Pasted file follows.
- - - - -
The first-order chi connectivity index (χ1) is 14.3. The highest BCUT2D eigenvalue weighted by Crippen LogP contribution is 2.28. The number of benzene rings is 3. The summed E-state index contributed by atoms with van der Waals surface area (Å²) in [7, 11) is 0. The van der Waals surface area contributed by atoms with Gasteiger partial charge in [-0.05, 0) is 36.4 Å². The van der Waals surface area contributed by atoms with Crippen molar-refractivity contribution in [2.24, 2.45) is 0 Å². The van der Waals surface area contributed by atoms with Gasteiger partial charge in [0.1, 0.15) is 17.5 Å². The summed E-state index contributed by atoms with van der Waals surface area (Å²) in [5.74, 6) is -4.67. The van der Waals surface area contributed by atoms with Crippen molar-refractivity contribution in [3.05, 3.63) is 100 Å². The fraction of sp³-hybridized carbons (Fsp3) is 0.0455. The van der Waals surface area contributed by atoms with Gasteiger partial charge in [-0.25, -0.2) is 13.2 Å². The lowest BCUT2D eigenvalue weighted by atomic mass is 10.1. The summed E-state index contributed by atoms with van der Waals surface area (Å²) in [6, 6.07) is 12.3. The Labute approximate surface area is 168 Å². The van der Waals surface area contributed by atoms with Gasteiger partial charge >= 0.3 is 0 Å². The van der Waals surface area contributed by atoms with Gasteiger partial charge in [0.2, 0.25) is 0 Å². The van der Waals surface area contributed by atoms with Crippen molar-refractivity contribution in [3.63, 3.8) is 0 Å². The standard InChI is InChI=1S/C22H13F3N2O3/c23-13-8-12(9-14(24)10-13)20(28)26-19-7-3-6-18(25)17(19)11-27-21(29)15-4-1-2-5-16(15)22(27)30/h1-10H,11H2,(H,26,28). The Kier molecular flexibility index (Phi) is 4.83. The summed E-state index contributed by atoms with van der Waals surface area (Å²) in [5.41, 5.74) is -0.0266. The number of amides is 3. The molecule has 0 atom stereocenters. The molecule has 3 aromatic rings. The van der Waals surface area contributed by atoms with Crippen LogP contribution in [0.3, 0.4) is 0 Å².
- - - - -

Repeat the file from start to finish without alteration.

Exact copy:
The first-order chi connectivity index (χ1) is 14.3. The highest BCUT2D eigenvalue weighted by Crippen LogP contribution is 2.28. The number of benzene rings is 3. The summed E-state index contributed by atoms with van der Waals surface area (Å²) in [7, 11) is 0. The van der Waals surface area contributed by atoms with Gasteiger partial charge in [-0.05, 0) is 36.4 Å². The van der Waals surface area contributed by atoms with Crippen molar-refractivity contribution in [2.24, 2.45) is 0 Å². The van der Waals surface area contributed by atoms with Gasteiger partial charge in [0.1, 0.15) is 17.5 Å². The summed E-state index contributed by atoms with van der Waals surface area (Å²) in [5.74, 6) is -4.67. The van der Waals surface area contributed by atoms with Crippen molar-refractivity contribution in [3.05, 3.63) is 100 Å². The fraction of sp³-hybridized carbons (Fsp3) is 0.0455. The van der Waals surface area contributed by atoms with Gasteiger partial charge in [-0.25, -0.2) is 13.2 Å². The lowest BCUT2D eigenvalue weighted by atomic mass is 10.1. The summed E-state index contributed by atoms with van der Waals surface area (Å²) in [6, 6.07) is 12.3. The Labute approximate surface area is 168 Å². The van der Waals surface area contributed by atoms with Gasteiger partial charge >= 0.3 is 0 Å². The van der Waals surface area contributed by atoms with Gasteiger partial charge in [0.2, 0.25) is 0 Å². The van der Waals surface area contributed by atoms with Crippen molar-refractivity contribution in [3.63, 3.8) is 0 Å². The standard InChI is InChI=1S/C22H13F3N2O3/c23-13-8-12(9-14(24)10-13)20(28)26-19-7-3-6-18(25)17(19)11-27-21(29)15-4-1-2-5-16(15)22(27)30/h1-10H,11H2,(H,26,28). The Kier molecular flexibility index (Phi) is 4.83. The summed E-state index contributed by atoms with van der Waals surface area (Å²) in [5.41, 5.74) is -0.0266. The number of amides is 3. The molecule has 0 atom stereocenters. The molecule has 3 aromatic rings. The van der Waals surface area contributed by atoms with Crippen LogP contribution in [0.3, 0.4) is 0 Å².